Wednesday, June 16, 2010

The Tractor Pull

A writer is a person for whom writing is more difficult than it is for other people.
Thomas Mann
It seems I've had a bit of a "blogger's block". As soon as I decided to start this blogging thing there were so many other things to do. It all began with great intentions then I wandered off to clean the garage or something. Just got caught what I really can't tell. Here it is almost two years later. In any case...

We were wandering around Madison County one Saturday morning recently, looking for something interesting to photograph. Bouckville and nearby Madison are renown for their antique shops and old stuff. It's often interesting to shoot there. The thought was to go to Bouckville for a spring antique show. Antique shows can be quite the spectacle if the crowd is good and there are lots of vendors with interesting and genuine old stuff. Well, this antique show was pushing the antique season a little early, pretty small and really didn't have much going on. We decided it wasn't worth getting out of the car. Besides, we have lots of not so compelling pictures of old stuff already. A few more uninspired shots of 19th century hand planes or dilapidated Davenports were not what the portfolio needed.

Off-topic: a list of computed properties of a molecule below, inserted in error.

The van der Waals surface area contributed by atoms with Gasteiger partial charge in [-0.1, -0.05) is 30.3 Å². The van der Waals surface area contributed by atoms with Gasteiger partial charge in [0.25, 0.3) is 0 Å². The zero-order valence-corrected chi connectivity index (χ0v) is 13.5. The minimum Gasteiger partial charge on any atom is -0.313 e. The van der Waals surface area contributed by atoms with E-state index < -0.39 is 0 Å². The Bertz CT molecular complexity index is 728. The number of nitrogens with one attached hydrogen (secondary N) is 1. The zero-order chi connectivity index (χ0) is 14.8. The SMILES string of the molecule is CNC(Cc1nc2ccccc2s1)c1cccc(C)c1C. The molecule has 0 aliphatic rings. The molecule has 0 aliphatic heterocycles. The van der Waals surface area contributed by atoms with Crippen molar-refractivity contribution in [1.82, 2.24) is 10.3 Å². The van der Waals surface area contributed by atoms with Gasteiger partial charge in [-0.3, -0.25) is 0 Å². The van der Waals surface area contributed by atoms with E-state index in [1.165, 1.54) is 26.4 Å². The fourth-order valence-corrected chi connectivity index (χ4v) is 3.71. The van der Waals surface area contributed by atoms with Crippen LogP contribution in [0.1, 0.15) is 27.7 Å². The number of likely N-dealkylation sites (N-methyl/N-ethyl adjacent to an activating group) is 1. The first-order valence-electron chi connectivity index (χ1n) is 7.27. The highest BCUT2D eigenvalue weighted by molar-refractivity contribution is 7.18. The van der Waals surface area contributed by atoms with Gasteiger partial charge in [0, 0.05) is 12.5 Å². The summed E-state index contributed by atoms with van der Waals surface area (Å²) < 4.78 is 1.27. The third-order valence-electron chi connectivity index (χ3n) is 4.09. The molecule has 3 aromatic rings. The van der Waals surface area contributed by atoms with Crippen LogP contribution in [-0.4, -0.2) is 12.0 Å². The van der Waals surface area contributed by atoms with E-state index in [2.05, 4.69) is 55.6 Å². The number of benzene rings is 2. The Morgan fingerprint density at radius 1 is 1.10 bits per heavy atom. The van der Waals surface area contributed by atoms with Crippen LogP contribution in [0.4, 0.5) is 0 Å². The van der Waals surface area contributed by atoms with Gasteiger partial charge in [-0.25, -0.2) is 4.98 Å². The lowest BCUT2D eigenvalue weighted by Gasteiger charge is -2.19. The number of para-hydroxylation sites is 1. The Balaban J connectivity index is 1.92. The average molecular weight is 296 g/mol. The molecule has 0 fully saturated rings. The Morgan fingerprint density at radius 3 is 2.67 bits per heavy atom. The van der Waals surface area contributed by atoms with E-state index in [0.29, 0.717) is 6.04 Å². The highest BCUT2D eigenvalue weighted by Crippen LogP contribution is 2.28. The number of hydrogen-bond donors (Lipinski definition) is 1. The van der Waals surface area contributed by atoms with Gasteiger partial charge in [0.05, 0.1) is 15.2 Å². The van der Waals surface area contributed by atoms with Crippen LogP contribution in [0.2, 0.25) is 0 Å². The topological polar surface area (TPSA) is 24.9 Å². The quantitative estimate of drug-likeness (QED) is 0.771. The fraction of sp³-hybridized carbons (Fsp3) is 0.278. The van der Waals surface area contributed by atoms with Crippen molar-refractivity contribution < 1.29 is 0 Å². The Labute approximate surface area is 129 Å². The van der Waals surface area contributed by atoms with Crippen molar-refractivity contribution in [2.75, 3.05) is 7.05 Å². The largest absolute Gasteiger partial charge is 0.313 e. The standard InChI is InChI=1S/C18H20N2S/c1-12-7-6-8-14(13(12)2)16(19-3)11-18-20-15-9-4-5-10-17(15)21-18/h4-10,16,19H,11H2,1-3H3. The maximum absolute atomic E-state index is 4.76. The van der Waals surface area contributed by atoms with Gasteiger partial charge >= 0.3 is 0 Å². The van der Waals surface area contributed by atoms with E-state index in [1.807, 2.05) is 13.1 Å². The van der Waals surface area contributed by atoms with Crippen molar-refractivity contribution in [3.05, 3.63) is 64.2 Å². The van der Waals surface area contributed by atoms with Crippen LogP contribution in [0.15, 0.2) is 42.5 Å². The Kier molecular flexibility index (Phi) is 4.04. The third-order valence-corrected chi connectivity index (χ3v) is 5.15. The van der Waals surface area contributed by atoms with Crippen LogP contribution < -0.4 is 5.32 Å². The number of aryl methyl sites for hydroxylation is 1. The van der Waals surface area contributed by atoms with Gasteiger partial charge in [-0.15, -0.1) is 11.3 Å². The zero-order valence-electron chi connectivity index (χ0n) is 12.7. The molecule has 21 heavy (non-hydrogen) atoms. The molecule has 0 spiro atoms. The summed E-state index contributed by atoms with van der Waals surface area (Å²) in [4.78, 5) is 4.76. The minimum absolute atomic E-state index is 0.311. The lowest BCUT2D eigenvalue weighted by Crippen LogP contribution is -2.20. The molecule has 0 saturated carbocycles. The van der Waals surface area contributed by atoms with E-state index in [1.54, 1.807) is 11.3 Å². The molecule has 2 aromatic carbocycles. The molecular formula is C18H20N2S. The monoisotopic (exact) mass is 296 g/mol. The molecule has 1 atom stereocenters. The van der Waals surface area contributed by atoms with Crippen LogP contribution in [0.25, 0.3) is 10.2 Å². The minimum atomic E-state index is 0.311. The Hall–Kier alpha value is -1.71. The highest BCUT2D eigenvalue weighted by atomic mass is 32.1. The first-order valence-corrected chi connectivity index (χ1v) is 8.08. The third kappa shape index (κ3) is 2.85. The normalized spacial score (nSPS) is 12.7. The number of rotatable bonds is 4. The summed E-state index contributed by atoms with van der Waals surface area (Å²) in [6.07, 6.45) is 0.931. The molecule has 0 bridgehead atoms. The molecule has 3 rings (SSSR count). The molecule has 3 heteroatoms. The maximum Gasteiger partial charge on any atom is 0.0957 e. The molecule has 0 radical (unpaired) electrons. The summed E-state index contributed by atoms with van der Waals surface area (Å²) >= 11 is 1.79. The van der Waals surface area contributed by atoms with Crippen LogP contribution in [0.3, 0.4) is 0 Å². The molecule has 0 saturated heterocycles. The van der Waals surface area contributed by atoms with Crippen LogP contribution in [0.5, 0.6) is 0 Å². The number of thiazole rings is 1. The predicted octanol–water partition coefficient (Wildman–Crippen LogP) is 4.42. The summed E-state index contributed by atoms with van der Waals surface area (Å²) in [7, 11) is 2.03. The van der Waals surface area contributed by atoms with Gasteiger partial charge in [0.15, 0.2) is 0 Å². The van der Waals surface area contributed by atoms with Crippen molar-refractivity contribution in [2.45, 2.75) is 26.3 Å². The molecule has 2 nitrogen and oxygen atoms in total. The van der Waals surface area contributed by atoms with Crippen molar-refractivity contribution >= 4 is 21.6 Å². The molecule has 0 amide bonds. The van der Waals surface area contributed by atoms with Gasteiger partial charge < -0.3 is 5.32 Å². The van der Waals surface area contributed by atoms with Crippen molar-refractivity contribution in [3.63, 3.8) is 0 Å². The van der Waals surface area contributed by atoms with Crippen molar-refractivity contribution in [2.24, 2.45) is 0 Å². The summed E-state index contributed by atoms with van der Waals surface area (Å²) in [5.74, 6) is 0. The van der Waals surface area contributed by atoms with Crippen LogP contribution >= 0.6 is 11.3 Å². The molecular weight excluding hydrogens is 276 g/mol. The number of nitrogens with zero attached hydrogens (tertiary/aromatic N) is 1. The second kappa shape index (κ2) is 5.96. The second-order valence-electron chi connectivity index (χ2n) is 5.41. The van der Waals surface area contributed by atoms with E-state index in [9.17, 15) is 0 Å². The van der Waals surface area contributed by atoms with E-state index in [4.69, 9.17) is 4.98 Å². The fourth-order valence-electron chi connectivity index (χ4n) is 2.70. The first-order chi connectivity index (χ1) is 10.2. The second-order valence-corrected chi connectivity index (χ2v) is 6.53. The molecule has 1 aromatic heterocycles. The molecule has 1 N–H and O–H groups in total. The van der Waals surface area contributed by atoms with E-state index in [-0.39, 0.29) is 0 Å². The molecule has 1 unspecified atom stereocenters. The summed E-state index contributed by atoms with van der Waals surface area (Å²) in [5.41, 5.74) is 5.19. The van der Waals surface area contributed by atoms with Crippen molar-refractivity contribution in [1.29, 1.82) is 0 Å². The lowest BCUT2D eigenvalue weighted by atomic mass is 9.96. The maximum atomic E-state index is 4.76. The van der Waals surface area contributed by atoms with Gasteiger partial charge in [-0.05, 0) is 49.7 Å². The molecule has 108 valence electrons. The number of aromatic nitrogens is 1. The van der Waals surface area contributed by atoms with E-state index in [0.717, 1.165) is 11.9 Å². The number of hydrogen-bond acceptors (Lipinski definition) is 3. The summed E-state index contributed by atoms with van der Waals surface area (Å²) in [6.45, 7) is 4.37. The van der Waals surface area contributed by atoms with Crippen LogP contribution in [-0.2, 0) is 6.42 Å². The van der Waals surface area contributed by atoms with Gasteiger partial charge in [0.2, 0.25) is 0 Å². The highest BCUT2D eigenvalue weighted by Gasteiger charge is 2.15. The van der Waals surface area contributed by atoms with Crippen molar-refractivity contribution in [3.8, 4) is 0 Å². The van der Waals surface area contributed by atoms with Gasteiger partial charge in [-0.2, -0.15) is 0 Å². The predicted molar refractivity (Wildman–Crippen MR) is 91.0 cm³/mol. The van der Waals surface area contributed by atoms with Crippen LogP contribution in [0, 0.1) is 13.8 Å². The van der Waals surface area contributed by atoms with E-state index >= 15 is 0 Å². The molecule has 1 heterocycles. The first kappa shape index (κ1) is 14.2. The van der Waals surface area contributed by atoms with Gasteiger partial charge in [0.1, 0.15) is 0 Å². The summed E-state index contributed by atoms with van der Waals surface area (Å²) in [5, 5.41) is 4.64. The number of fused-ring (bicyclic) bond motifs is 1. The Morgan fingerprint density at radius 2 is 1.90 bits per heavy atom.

We decided to wander a little more to see what might turn up. We meandered off Route 20 onto some back roads along the Chenango Canal and ended up in Oriskany Falls. Oriskany Falls is a quiet-but-not-quite-quaint rural village. Not often thought of as a hotbed of photographic inspiration. Photographically, it wasn't looking good. We took a hard right onto Rt 46 south and saw there was an antique tractor and truck show in the field near the volunteer fire company. Looked interesting. Admission was free. Lots of free parking.

The place was full of tractors, trucks and assorted machinery from the early 20th century. Many pieces had been lovingly restored to showroom or better condition. All the big names were there: Oliver. McCormick. John Deere. Icons of our mechanized agrarian age. It was a remarkable collection of inspired iron. Looked like all of it still ran. I think that may have been part of the criteria for entry. You had to be able to fire it up!